Maggie Simpson explains why rail continues to be an attractive option for container traffic

Intermodal rail volumes in the UK continue to increase. Successive quarters of growth mean that railbourne containers are now at the highest level recorded since the start of the Office of Rail & Road (ORR) time-series in 1998-99.

This is a reflection of the growth in containerised traffic, but mostly in rail increasing its market share from the major ports and retailers. Indeed, rail is now moving one in every four containers that come into the country.

As a demonstration of this success, the Port of Felixstowe announced it had become the first port in the UK to handle 1m TEU by rail in a year, when it loaded a container onto the 13.34 Freightliner service to Birmingham in December 2017.

The port says the record is the result the dedication of the workforce and the excellent relationships it has developed with all the rail freight operators. This is an especially impressive performance considering the capacity constraints on the rail links into and out of the port – it is a single-track railway.

A total of 66 freight train movements a day at Port of Felixstowe make it the UK’s busiest intermodal rail freight terminal. As well as Freightliner, GB Railfreight and DB Cargo offer services to a range of destinations from Glasgow to Bristol. Network Rail is now working to upgrade the branch line to the port to enable further trains to run in future, meeting the growing demand of port customers.

Other ports are also keen to exploit the benefits of rail, with Port of Southampton and London Gateway growing their rail services. In the north of England, both Teesport and Port of Liverpool have recently launched intermodal services to the Scottish central belt, and the routes to Immingham are being upgraded to enable higher gauge intermodal trains to run.

Services from ports rely of course on good inland terminals across the country. The launch of the first service into the newly-opened iPort Rail inland port in Rossington, Doncaster in September is another indication of the success of intermodal traffic. The service between iPort and the Port of Southampton now runs five days a week operated by GBrF.

This new £14m 30 acre facility, with 36 platforms, provides a state-of-the-art rail freight hub able to accommodate the UK’s longest trains up to six times a day, six days a week. It currently has storage for 1500 TEU storage containers, plus room for expansion, with each of the reach stackers on site able to lift up to 115 tonnes.

Connected via the South Yorkshire Joint Freight Line direct to the East Coast Main Line and the UK national rail network, it has been designed to meet Channel Tunnel (SACTFF) approved secure facility standards for international (cross Channel) movements.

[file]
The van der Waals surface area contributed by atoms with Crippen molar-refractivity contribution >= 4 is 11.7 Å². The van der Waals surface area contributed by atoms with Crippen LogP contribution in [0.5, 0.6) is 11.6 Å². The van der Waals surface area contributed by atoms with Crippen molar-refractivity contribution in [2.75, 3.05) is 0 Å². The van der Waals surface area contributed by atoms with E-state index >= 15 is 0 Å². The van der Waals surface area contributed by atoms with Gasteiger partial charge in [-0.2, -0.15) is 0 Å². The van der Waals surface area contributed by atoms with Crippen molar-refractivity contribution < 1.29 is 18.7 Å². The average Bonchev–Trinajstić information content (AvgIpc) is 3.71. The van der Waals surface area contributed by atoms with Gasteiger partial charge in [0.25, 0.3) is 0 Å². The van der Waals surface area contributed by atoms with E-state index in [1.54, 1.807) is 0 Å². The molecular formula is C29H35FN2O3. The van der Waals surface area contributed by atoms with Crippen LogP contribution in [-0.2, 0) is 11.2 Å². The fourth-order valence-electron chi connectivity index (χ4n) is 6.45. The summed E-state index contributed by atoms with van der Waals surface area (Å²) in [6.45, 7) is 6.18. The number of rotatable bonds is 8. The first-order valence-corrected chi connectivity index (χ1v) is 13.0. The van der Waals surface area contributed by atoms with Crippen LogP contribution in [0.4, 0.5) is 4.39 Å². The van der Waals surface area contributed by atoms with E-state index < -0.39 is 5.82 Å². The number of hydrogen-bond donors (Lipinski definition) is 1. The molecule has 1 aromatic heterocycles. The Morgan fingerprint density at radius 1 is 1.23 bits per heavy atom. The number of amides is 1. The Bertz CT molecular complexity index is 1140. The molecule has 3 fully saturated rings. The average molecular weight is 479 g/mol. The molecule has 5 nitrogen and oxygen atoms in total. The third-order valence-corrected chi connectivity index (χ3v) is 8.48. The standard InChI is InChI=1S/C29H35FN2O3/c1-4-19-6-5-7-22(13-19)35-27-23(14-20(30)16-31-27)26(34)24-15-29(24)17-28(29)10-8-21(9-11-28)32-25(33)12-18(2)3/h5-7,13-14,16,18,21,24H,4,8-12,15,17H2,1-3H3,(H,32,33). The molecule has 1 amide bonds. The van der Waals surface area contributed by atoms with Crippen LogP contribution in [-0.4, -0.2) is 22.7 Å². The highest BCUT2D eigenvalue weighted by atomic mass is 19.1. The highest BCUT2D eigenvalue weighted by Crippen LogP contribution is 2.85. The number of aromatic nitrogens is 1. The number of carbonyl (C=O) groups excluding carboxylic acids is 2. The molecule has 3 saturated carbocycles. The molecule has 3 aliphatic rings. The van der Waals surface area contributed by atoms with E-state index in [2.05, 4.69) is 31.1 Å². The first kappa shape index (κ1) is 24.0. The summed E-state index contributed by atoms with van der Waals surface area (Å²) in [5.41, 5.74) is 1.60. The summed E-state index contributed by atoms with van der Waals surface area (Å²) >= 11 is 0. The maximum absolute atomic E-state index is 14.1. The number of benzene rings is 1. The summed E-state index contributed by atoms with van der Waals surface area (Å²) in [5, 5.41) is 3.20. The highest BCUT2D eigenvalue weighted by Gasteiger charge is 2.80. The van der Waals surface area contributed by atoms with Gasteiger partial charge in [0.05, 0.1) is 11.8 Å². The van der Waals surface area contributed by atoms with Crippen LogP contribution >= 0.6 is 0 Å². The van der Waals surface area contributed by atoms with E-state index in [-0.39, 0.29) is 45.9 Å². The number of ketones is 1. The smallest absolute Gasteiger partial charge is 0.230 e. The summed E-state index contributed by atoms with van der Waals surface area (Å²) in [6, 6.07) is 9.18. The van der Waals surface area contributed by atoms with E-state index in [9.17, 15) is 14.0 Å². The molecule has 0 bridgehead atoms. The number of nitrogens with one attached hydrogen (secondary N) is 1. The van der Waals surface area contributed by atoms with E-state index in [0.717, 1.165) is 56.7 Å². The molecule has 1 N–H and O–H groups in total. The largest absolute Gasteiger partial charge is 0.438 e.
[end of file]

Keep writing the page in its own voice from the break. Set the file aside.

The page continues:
Overall International rail freight also continues on a general upward trend, admittedly from a small base, perhaps reflecting a growing confidence in the security situation on the French side of the Channel Tunnel.

Intermodal is also growing on the Continent, although is hampered by huge variations between countries in terms of regulations and implementation of measures designed to increase competition. And, Transport Commissioner Violeta Bulc’s reminder to the European rail freight sector that ‘rail accounts for 73 per cent of European transport funding but accounts for under 12 per cent of modal share’ is a reminder to the industry and member states, that subsidies are always under review.

The movement of containers by rail between China and Europe is one of the more high-profile traffics and a growing success story. The Transport Coordinating Committee of China Railway Corporation’s (CRC) China-Europe project has announced that since 2011, there has been a total of 6235 freight journeys across 57 routes. The New Silk Road’s international cross-border rail network has connected 35 Chinese cities with 34 European destinations.

The rate of growth is increasing as well, with almost half – 3200 trips – undertaken during 2017 alone. And, the good news for us was that the UK was added to the list of destinations for the first time.

The CRC is predicting that the number of journeys is expected to reach 4000 this year and that it will focus on “raising the efficiency and profits and lowering the empty-loading ratio next year”. Colleagues in the UK are working to help build the market both for inbound and outbound traffic to support the development of future trains between China and the UK.

These developments give confidence in the ongoing strength of intermodal rail in the UK, and with new projects in development and strong customer interest there is every reason for this growth to continue.

Maggie Simpson is Executive Director of Rail Freight Group (RFG). The Rail Freight Group (RFG) has been the UK’s leading rail freight trade association since its formation in 1990. It has more than 120 corporate members active in all sectors of rail freight from ports, terminal operators, customers, through to operators and suppliers.

www.rfg.org.uk